The HTC One's front stereo speakers will definitely spoil you. Right from the getgo, as soon as you watch that new movie trailer, that shiny game, that latest album from your favorite band, you'll immediately notice the difference. Highs, mids, and lows intertwine wonderfully and are a pleasure to the ears. The sound is coming towards you, facing your direction, not emanating from the back. The BoomSound ain't definitely no high-end cinema audio (and its insane to compare it to that), but for a smartphone, it's nothing short of amazing.
The HTC Beats enable/disable feature apparently changes equalizer settings that results in a lower dB rating but with better listening enjoyment.
The stock HTC headphones that come with the device look like regular Beats Audio headphones since they come in a red and black theme, but that's where it ends. It's no Beats, but a result of the partnership of Beats and HTC. The headphones in question have good sound, good isolation, and even feature an anti-tangle cord, great for on-the-go listening. Internationally branded stock headphones have definitely come a long way.
Conversations from calls come whole and audible.
As with most high-tier devices nowadays, the HTC One will run even the most graphics-intensive of games and fast. It loads EA's Real Racer 3 in an enough manner and will run races without stuttering. Directional sensors run properly from left to right vice-versa. Dungeon Hunter 4 also posed no threat to the device.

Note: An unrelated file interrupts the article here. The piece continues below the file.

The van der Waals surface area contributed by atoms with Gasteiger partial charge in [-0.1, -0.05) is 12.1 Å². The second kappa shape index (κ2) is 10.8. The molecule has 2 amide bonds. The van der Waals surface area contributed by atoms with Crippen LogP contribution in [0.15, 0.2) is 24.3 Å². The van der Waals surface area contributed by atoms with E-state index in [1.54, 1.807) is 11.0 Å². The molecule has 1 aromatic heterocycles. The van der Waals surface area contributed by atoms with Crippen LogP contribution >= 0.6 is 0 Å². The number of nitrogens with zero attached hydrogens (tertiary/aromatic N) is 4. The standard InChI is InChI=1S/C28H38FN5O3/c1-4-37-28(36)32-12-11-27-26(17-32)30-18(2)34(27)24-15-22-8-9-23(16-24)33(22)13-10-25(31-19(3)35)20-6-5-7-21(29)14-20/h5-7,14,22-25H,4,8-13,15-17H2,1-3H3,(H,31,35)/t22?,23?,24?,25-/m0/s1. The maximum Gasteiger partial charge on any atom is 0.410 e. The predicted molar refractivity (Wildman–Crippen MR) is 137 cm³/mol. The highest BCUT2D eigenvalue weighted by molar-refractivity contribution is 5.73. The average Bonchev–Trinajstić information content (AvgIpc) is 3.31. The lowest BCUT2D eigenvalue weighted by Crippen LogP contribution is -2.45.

The only issue I had with the HTC One while gaming is how fast the device heats up. It gets somewhat uncomfortable after a while, but it's not enough to burn you. That said, I'll gladly overlook the heating issue for a shot to play with the HTC One any time.
The HTC One sports a 4-megapixel "UltraPixel" rear camera at 2688x1520 with AF, LED flash, OIS, an ambitious F/2.0 system, and simultaneous HD video and image recording. The front camera meanwhile sports a 2.1-megapixel camera with 1080@30fps and HDR.
The One's camera UI have changed slightly, with the preview now filling the screen rather than having a space at the edge. If you're new to the One, you'll think you're doing fine snapping photos. When you're already viewing snapped images, there's a chance that all your photos are oriented to the left, and that's because of the preview spread. Everything else is pretty much self-explanatory, just like the photo modes and other toggles.
The stills captured using the HTC One's UltraPixel camera look good, though there's this hazy texture with images taken indoors with fluorescent light. Sample images below: